As explained in the link, a national emergency has been declared here in Aus. We MUST vaccinate as quickly as we can. Preferably with Pfizer, but the AZ vaccine must be used as well. I have no issue with AZ because even getting out of bed has a 2.5 in a million risk of dying - greater than the now 1 in a million risk of dying from AZ. Rational commentators all agree it is plain silly to hold out for Pfizer. The issue is we are now doing over 1 million vaccinations a week, and increasing, so we can expect a death a week. We had 2 in the last week. They naturally get a lot of news coverage that scares the bejesus out of people, and out goes rationality. @StevieTNZ is a psychiatrist and may wish to comment on the psychiatric phenomena involved here.

Thanks
Bill
 
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  • #146
atyy
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In Alabama, a doctor has been telling her COVID-19 patients that it is too late to get the vaccine, and she tells some before they are intubated.
WOW. I would have thought to get both doses and immunity to build will only take a few weeks (I think 5 weeks for Pfizer). You can strongly isolate during that time, so it may still be worth it. Here in Aus, it now is a race. NSW cant get Delta under control and are pushing vaccination hard. It is no surprise - its R0 is 5. So they think it is what should be done. We will need to wait and see.
There's important context here. The comment by @Astronuc refers to a doctor addressing patients who are in a very serious condition with COVID-19.
https://www.al.com/news/2021/07/im-...eating-unvaccinated-dying-covid-patients.html

"... “A few days later when I call time of death,” continued Cobia on Facebook, “I hug their family members and I tell them the best way to honor their loved one is to go get vaccinated and encourage everyone they know to do the same.”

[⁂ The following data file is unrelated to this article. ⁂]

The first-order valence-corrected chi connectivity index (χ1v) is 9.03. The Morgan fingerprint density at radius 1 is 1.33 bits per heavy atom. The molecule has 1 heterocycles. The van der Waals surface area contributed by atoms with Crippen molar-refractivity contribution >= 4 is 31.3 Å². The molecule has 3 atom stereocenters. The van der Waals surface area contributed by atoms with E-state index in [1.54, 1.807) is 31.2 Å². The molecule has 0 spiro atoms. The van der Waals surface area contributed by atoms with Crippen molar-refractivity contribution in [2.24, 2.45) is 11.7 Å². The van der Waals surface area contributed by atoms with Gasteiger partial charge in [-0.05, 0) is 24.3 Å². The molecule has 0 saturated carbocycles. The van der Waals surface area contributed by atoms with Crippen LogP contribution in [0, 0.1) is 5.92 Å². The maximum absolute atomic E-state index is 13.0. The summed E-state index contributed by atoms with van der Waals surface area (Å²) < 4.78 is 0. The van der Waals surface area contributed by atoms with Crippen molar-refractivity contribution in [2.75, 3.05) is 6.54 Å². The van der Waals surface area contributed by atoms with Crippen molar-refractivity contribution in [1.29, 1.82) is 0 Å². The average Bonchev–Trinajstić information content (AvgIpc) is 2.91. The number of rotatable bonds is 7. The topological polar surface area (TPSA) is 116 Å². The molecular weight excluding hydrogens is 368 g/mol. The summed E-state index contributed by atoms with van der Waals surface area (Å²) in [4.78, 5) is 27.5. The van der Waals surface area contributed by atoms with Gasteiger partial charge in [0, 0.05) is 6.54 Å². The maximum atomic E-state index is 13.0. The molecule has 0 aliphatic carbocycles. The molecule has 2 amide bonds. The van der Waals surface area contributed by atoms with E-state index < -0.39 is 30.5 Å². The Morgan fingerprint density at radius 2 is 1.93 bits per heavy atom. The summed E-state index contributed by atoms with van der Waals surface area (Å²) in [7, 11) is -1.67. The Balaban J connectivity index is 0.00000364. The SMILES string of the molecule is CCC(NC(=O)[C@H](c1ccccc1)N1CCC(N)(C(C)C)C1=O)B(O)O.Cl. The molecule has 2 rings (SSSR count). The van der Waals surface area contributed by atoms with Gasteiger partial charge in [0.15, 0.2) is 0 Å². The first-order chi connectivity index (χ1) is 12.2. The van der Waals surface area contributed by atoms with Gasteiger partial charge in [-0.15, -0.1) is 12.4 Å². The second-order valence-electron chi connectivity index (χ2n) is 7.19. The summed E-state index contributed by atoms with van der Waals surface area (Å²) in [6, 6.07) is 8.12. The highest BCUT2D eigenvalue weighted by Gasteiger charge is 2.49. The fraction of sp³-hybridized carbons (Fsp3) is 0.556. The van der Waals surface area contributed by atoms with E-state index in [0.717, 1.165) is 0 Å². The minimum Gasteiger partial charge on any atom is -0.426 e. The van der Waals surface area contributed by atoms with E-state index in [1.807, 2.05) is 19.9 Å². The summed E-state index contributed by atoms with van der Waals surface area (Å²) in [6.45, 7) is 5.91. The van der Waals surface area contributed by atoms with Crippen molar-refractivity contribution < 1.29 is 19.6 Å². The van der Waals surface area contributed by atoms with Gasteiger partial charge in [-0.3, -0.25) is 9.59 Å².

“They cry. And they tell me they didn’t know. They thought it was a hoax. They thought it was political. They thought because they had a certain blood type or a certain skin color they wouldn’t get as sick. They thought it was ‘just the flu’. But they were wrong. And they wish they could go back. But they can’t. So they thank me and they go get the vaccine. And I go back to my office, write their death note, and say a small prayer that this loss will save more lives.” ..." :cry:

Yes, obviously, if one is well and hasn't gotten the vaccine, one should get it as soon as it becomes available.
 
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  • #147
Astronuc
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I haven't seen the demographics on recent infections with SARS-Cov-2, but it appears younger people are being infected. Data are being studied, but anecdotally it seems the younger population are experiencing increased rates of mortality. Hospitalization rates of children with Covid-19 is about 1% compared to 15-20% of adult cases.

Although Delta appears to be more contagious than other variants, it does not appear to be more severe. One recent study from Scotland suggests the Delta variant is about twice as likely as Alpha to result in hospitalization in unvaccinated individuals, but other data has shown no significant difference.

Patel said research is ongoing to determine whether the strain leads to higher-than-expected deaths or hospitalizations.

https://news.yahoo.com/delta-varian...-contagious-coronavirus-strain-175513902.html

Edit/update: